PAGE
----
SEI awarded major funding to examine climate disasters

20 December 2022
SEI researchers have secured two NSW Disaster Risk Reduction Fund Discovery Project grants to undertake research on strengthening community resilience and preparation for ongoing climate disasters.

The Sydney Environment Institute is thrilled to announce that its researchers have been awarded over $900K as part of the NSW Disaster Risk Reduction Fund to support two key projects to better prepare communities for ongoing climate disasters.

The two Discovery grants, funded through the State Risk Reduction Stream of the Disaster Risk Reduction Fund, are led by SEI Director Prof David Schlosberg and SEI member and Director of the Heat and Health Research Incubator Professor Ollie Jay, Faculty of Medicine and Health. A total of 13 SEI members are contributing personnel on the two grants; these Chief Investigators come from Arts and Social Sciences, Science, Medicine and Health, Law, and Engineering.

Both projects entail significant public engagement and partnerships, to bring community experiences into the development of disaster risk reduction strategies. And both projects aim to improve community resilience in the face of the reality of increased climate impacts now facing Australia.
SEI Director David Schlosberg

The first project, Self-organising Systems to Minimise Future Disaster Risk, led by Professor Schlosberg, focuses on the organisation of spontaneous community networks of support in the wake of shock climate events. Working with partner organisations in the Northern Rivers, Blue Mountains and Hawkesbury regions, the project will examine community groups that coordinated information, organised to search houses, rescued those stranded, assisted in care for animals (domestic, farm and wild), cleaned houses and streets, provided basic needs, and coordinated labour and funding offered by the broader communities. These actions were developed and functioned during and after emergency events through informal self-organising networks, mostly with no official institutional support from councils, state, or federal governments.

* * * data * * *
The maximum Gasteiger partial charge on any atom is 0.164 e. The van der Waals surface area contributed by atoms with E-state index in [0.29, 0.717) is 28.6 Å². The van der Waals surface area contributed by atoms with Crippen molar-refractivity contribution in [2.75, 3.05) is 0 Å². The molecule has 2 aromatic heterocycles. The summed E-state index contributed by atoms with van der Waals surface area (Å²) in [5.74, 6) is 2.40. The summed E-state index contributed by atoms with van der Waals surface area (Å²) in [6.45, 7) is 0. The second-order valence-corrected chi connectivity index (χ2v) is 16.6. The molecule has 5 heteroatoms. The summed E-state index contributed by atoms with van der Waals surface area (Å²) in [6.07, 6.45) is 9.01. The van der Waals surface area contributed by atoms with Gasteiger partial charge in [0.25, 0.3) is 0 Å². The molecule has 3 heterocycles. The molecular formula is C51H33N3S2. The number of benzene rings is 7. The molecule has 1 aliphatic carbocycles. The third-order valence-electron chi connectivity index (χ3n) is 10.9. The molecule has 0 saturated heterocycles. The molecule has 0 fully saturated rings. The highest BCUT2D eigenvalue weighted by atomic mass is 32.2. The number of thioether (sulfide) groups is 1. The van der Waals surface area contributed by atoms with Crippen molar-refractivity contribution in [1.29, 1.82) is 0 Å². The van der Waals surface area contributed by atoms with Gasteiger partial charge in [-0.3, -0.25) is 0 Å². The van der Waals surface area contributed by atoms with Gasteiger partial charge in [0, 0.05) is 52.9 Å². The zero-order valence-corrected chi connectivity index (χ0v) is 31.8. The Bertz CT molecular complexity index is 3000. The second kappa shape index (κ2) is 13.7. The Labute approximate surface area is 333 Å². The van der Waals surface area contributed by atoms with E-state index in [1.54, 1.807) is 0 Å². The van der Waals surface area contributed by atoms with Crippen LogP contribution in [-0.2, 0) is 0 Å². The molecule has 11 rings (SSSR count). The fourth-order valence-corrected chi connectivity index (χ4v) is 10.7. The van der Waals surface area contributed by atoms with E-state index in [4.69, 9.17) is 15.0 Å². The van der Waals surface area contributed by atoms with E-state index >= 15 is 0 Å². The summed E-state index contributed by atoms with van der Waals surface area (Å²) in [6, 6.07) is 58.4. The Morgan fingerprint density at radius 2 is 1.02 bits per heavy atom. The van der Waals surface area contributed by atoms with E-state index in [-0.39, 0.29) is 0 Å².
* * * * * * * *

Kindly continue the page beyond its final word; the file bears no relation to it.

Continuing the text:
The project addresses two large risks which can undermine spontaneous community responses to disasters in the future. The first is the loss or lack of use of community knowledge in the immediate aftermath of disasters, or in preparation for future shock events. Without a way to recognise, record, and support such processes, there would be a need to face the next disaster with less coordinated knowledge. Preserving and building community knowledge about past responses and the self-organising capacities that worked well will reduce that risk.

The second risk is the loss of community faith and support for local and state institutions, as the disconnect between spontaneous community responses and government responses is consistently illustrated with a lack of preparedness. The community anger at the federal and state governments after both the Black Summer bushfires and many flood events shows both the potential risk of that breakdown of trust in, and legitimacy of, official responses. Local council and state support for the work of what was spontaneous community organising may lower the risk of delegitimised institutions.

This project recognises the connections to community and place that enabled these spontaneous community responses during the floods and fires of recent years; emphasising community knowledge as knowledge. Community-led organising will remain crucial in preparing for, responding to, and recovering from future disaster events. The project’s goal is to record local knowledges and experiences in order to help sustain them for the communities engaged as well as to make these knowledges available and adaptable to other communities across New South Wales.